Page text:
After last week's hilarious GOP disinformation campaign about the Congressional Budget Office's (CBO) report on the economic impact of the Affordable Care Act, the Republicans have changed gears to an all new disinformation campaign about the report.
To recap: the CBO report forecasts that more than two million people will scale back hours or leave the work force entirely due to the benefits of the ACA. People will leave the work force in order to find better jobs or to start their own small business.
The Republicans, including Sen. Roy Blunt (R-MO) and CNN commentator S.E. Cupp, believe this is bad. On the Sunday shows, they launched their new meme about the CBO report: Obamacare disincentivizes work. In other words, as The Huffington Post's Zach Carter put it, the Republicans think Obamacare will make you lazy.
Yes, it's a new take on the old "welfare queen" line spruced up for 2014. And it's just as disingenuous as what they said last week about the ACA.
"I think any law you pass that discourages people from working can't be a good idea," Blunt said. "Why would we wanna do that? How does that allow people to prepare for the time when they don't work?"
How many days did Roy Blunt work in 2013? 113. Tell me again how working fewer hours is lazy, Mr. Blunt.
“What has never been controversial in the past is that disincentivizing work is bad, economically and culturally and socially. Economists have made it their project for the past century to develop welfare programs that disincentivize work the least, because disincentivizing work has been a bad idea. Now for Democrats it’s suddenly ‘freedom.’ I think the American public sees through that. It’s a pretty transparent effort.”
Why do Cupp and Blunt object to a law that allows people to find better-paying jobs or to start new businesses? Rather than disincentivizing work, the ACA actually encourages people to find better work, thus they're contributing more to the economy and building the middle class. And here I thought the Republicans liked entrepreneurship and economic growth. I guess not. I also thought the Republicans were pro-family, so isn't allowing moms and dads to spend a few more hours raising their kids a good thing? Why are the Republicans against this?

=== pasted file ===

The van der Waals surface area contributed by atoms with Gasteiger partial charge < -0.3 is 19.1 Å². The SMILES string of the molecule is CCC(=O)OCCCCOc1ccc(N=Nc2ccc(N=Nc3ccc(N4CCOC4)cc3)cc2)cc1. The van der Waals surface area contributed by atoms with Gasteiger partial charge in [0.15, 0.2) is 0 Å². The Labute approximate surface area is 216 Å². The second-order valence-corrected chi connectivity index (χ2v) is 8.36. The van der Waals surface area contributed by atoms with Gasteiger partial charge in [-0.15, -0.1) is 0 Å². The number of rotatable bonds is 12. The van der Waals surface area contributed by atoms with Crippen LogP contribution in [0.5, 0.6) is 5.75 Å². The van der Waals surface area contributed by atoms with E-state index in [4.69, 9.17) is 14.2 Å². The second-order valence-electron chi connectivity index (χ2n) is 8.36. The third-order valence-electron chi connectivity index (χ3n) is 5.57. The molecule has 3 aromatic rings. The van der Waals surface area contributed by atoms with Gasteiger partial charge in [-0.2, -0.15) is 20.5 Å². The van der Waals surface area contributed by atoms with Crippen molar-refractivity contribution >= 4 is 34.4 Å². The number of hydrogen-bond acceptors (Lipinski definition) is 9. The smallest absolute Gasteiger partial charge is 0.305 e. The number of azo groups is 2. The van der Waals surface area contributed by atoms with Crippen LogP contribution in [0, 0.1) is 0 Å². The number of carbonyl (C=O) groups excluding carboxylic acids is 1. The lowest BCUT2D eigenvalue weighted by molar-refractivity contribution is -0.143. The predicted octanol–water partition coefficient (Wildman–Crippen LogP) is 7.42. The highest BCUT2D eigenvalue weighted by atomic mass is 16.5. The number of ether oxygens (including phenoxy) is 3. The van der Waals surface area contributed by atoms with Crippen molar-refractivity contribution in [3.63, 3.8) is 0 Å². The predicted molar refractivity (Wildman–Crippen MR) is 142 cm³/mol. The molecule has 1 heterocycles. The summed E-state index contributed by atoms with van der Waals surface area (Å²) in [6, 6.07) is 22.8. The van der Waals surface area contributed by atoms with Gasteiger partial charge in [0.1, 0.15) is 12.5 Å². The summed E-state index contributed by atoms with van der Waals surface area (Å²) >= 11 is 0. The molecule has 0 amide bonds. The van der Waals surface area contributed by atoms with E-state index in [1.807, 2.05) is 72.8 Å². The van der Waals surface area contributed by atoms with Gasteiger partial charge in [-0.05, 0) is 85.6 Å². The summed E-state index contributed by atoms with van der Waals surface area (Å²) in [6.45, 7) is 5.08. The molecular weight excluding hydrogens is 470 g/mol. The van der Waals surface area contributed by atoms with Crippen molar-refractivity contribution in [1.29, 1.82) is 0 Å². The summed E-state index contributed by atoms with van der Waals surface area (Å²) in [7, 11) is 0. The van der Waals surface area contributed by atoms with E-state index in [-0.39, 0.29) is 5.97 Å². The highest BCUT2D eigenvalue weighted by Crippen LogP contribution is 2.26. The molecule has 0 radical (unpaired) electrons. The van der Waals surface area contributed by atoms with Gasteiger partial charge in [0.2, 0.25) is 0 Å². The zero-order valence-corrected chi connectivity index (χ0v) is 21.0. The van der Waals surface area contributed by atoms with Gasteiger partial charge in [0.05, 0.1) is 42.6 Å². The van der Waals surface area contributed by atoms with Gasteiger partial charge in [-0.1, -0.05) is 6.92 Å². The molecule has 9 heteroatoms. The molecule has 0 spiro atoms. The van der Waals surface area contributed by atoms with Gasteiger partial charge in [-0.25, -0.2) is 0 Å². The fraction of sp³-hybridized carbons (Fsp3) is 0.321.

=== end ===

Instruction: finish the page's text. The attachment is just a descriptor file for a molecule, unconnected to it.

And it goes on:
Here are some additional pesky facts about the CBO report:
--We're only talking about 2.4 million workers over the next ten years. The number of workers leaving the workforce entirely is "substantially less than 2.5 million," according to the CBO. In other words, it's not 2.5 million workers quitting their jobs. Last week, by the way, the meme was that 2.5 million workers were being fired due to the ACA. Credibility matters.
--The CBO also reported that the loss of total hours worked will only go down by -- wait for it -- 1.5 percent. Shock-horror, I know.
--I thought it'd be a good idea to reiterate that Doug Elmendorf testified to Congress last week and reported that the ACA will reduce unemployment. This is good, yes? More people will find jobs due to the ACA. This is the exact opposite of "disincentivizing" work. More jobs equals more work. The dilettantes who misreported the CBO's conclusions, deliberately or not, need to take a few courses on economics before they get to discuss another CBO paper.
--An aspect of the report that hasn't been widely reported is how disabled Americans who would otherwise enroll in Disability Insurance (DI) or Supplemental Security Income (SSI) will likely choose to keep their jobs due to the ACA. When Bill O'Reilly interviewed President Obama before the Super Bowl, he complained about the number of people on DI and SSI. The ACA will help ameliorate this.
While we're here, you know what really disincentivizes work? Crappy wages that can't possibly cover basic necessities like rent and food. If the GOP was interested in incentivizing work, they'd support an increase in the minimum wage, while supporting laws that incentivize businesses to offer stronger benefits packages and -- here's a blast from the past -- maybe a real pension. Instead, the Republicans seem to be opposed to anything resembling a living wage in a time when American businesses are making record profits.
Americans work more hours than any other industrialized nation. We take fewer vacations, retire at older ages and our work days are longer. In 1970 we worked around 35 hours per week and made $59,000 per year (adjusted for inflation). Today, it's 46 hours per week and $51,000 per year. Over a million employees every year miss work due to work-related stress, costing businesses $200 billion annually. If the Republicans want to go around telling Americans that we need to work more hours; that we can never quit low-wage jobs to find better ones; that we can't start a business without losing our health insurance, I encourage them to do so.